Thistle & Barley - What’s in the name?

Hey, y’all! I’m Jennifer Cardona, and I make soap! I began my soap-making journey in the summer and fall of 2020 during the height of the “thing that shall not be named.” But let’s take a step back for a moment…

I had been a stay-at-home mom for many years, and by 2019, our kids were grown and almost finished with college. My husband and I were about to be empty nesters, and I was struggling with not knowing what I wanted to do for myself. Previously, I had worked as an office manager, accumulating what I believed to be a marketable resume with college degrees, certifications, and employable skills. Then, the company I worked for was sold, and I lost my job. So, I started searching for new work and was interviewed and turned down 22 times before I realized that it was a sign. Maybe I wasn’t meant to work for someone else.

Then, the whole world went into lockdown, and I began watching tons of YouTube videos and discovered soap-making. I had always wanted to work with my hands, and from a young age, I dreamed of working in some kind of “lab.” Soap-making piqued my curiosity, but it also seemed daunting. I was overwhelmed with information and somewhat fearful of handling lye. Many people warned about its dangers and the need for safety goggles and gloves, which gave me doubts about whether I really wanted to start working with caustic materials.

So, I did what I believe many new soap makers do when they want to start but aren’t ready for cold process soap: I began making melt and pour soap. These are soap bases that are already saponified, so you don’t have to handle lye. You simply melt the soap base, add your colors, additives, and fragrance, and pour it into molds. It seemed like a great way to start without committing to something I wasn’t completely comfortable with. I ordered various melt and pour bases, colorants, fragrances, soaping ingredients, and tools, watched more videos, read soap-making books and articles, and cleared a space in my semi-finished basement to serve as my “soap lab.”

I spent weeks experimenting with colors, fragrances, and techniques. Initially, I had beginner’s luck, and my confidence grew. I started giving my soap to friends and family for testing, and I received a lot of positive feedback. It was fun, and there were endless possibilities with melt and pour. However, I still had that urge to take the risk and try cold process soap.

So, I ordered oils, butters, lye, gathered the necessary equipment and protective gear, and in November 2020, I ordered my first beginner cold process soap kit from Bramble Berry. I couldn’t wait to get that kit. While waiting, I continued watching videos and reading articles about cold process soap making. I was excited and ready, and when that box arrived, I jumped right in, following the directions and safety precautions implicitly. My first loaf of soap turned out perfectly.

Now, my big challenge, which I haven’t mentioned until now, is my lack of patience. Impatience wasn’t much of an issue when working with melt and pour soap because it’s ready once it cools. Cold process soap is an entirely different bug, requiring at least 24 hours of saponification, heating up, and cooling down before unmolding and curing for up to 6 weeks. I spent many hours watching and waiting, sometimes not so patiently, for my different soap loaves to be ready for unmolding. This impatience sometimes resulted in ugly corners because I tried to unmold the soaps too soon, causing them to stick to the inside corners and bottom of the silicone mold. Over time, I learned to leave it alone until it’s ready.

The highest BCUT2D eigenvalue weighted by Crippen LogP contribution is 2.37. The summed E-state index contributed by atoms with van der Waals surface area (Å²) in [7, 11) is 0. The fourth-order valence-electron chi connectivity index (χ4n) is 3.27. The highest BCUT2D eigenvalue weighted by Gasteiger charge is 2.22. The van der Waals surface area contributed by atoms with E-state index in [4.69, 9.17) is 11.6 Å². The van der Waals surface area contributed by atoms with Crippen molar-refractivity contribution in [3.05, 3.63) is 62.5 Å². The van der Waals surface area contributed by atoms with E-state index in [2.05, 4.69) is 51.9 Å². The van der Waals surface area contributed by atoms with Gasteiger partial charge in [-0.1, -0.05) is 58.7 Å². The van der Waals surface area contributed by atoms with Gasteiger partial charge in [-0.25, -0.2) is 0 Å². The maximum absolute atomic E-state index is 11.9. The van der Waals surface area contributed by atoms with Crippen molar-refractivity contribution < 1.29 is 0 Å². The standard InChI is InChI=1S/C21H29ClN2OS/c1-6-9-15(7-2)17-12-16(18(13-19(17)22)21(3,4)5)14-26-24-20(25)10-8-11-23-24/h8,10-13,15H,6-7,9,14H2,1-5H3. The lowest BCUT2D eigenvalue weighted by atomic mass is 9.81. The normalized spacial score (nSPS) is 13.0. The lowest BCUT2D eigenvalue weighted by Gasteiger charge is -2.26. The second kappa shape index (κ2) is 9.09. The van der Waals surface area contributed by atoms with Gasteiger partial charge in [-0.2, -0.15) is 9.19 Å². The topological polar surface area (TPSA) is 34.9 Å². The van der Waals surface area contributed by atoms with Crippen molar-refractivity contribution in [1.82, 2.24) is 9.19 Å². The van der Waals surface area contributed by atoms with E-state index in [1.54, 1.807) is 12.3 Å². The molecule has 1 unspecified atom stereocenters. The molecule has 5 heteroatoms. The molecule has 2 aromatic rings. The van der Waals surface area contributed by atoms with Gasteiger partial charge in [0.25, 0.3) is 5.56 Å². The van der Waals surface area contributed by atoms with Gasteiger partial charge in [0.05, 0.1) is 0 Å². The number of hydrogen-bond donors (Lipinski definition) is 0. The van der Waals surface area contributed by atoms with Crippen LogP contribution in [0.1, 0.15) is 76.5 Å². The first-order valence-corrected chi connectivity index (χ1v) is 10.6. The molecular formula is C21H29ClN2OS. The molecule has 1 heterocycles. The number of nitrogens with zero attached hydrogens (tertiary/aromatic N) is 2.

In the months that followed, I experimented with various ingredients and techniques. I made some beautiful soaps but also made many mistakes and failures. However, I continued to learn and truly fell in love with the process. I began paying closer attention to the quality and quantities of different oils and butters I was using. That’s when I discovered Soap Calc, an excellent online recipe calculator for cold process soap that helps you understand how different ingredients affect your soap’s properties. It, along with the cold process soap making community, has been a great help.

As I continued to make cold process soap, I learned so much through trial and error, sometimes experiencing tears of frustration, but always with the determination to keep moving forward. I made soap, gave it away, used it myself, and collected feedback from friends and family. With some coaxing , encouragement, and help from my husband, I decided it was time to start a website to sell my creations. I was finally doing something I loved, and if I could make some money from it, why not try?

But before I could set up a website, I needed a name. I considered various options but eventually settled on “Thistle & Barley.” Here’s why: “Cardona,” my husband’s last name, originates from Cardona, Spain, and it means “THISTLE.” Milk Thistle is known for its antioxidants, anti-inflammatory, and antibacterial properties, all beneficial for the skin. “Barton,” my maiden name, comes from England/Scotland/Wales and means “BARLEY FARM.” Barley contains vitamins, minerals, and anti-inflammatory properties. After learning about the skin-loving properties of these ingredients, it was clear that the name had to be Thistle & Barley in honor of our families.

Today and in the future, I will continue to learn and refine my recipes.  I am now so grateful for those 22  rejections because they were really blessings in disguise. Now, I’m doing what I love and I hope you all will enjoy my creations as much as I enjoy making them.

Feel free to check out my website at your leisure. I offer a Signature Thistle & Barley Soap that contains both Thistle powder and Barley Powder. It’s unscented, slightly exfoliating, and perfect for gardeners. It’s available in the shop now.


Leave a comment